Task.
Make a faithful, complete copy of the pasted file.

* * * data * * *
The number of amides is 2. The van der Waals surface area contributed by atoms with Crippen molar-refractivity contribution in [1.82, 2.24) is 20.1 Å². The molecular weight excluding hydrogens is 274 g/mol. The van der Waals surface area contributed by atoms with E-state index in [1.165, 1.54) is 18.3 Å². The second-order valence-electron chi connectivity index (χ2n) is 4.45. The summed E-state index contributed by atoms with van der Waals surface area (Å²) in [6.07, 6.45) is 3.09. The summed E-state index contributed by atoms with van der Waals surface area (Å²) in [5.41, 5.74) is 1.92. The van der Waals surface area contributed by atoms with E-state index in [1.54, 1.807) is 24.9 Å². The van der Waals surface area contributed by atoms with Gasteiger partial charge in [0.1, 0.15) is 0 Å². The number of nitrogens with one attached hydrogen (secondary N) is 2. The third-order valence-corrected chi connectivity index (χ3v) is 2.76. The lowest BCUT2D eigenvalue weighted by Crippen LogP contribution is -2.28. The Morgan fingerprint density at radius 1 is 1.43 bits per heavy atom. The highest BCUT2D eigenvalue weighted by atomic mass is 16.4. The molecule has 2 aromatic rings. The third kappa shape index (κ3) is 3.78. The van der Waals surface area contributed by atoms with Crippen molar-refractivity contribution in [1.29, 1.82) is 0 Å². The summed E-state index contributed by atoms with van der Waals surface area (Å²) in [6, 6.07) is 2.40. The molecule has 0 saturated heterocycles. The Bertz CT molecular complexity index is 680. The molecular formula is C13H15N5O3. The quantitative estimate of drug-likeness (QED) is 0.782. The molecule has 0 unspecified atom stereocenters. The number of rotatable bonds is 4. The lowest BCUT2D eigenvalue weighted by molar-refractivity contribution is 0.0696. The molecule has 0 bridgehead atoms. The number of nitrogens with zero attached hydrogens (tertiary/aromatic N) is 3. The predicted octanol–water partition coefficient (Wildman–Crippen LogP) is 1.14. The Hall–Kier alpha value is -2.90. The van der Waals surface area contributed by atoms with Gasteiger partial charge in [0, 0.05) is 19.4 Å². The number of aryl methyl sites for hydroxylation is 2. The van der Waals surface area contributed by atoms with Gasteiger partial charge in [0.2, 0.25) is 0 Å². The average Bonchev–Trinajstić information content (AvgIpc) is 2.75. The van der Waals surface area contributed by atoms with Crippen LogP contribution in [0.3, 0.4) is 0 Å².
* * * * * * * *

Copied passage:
The number of amides is 2. The van der Waals surface area contributed by atoms with Crippen molar-refractivity contribution in [1.82, 2.24) is 20.1 Å². The molecular weight excluding hydrogens is 274 g/mol. The van der Waals surface area contributed by atoms with E-state index in [1.165, 1.54) is 18.3 Å². The second-order valence-electron chi connectivity index (χ2n) is 4.45. The summed E-state index contributed by atoms with van der Waals surface area (Å²) in [6.07, 6.45) is 3.09. The summed E-state index contributed by atoms with van der Waals surface area (Å²) in [5.41, 5.74) is 1.92. The van der Waals surface area contributed by atoms with E-state index in [1.54, 1.807) is 24.9 Å². The van der Waals surface area contributed by atoms with Gasteiger partial charge in [0.1, 0.15) is 0 Å². The number of nitrogens with one attached hydrogen (secondary N) is 2. The third-order valence-corrected chi connectivity index (χ3v) is 2.76. The lowest BCUT2D eigenvalue weighted by Crippen LogP contribution is -2.28. The Morgan fingerprint density at radius 1 is 1.43 bits per heavy atom. The highest BCUT2D eigenvalue weighted by atomic mass is 16.4. The molecule has 2 aromatic rings. The third kappa shape index (κ3) is 3.78. The van der Waals surface area contributed by atoms with Crippen molar-refractivity contribution in [1.29, 1.82) is 0 Å². The summed E-state index contributed by atoms with van der Waals surface area (Å²) in [6, 6.07) is 2.40. The molecule has 0 saturated heterocycles. The Bertz CT molecular complexity index is 680. The molecular formula is C13H15N5O3. The quantitative estimate of drug-likeness (QED) is 0.782. The molecule has 0 unspecified atom stereocenters. The number of rotatable bonds is 4. The lowest BCUT2D eigenvalue weighted by molar-refractivity contribution is 0.0696. The molecule has 0 bridgehead atoms. The number of nitrogens with zero attached hydrogens (tertiary/aromatic N) is 3. The predicted octanol–water partition coefficient (Wildman–Crippen LogP) is 1.14. The Hall–Kier alpha value is -2.90. The van der Waals surface area contributed by atoms with Gasteiger partial charge in [0, 0.05) is 19.4 Å². The number of aryl methyl sites for hydroxylation is 2. The van der Waals surface area contributed by atoms with Gasteiger partial charge in [0.2, 0.25) is 0 Å². The average Bonchev–Trinajstić information content (AvgIpc) is 2.75. The van der Waals surface area contributed by atoms with Crippen LogP contribution in [0.3, 0.4) is 0 Å².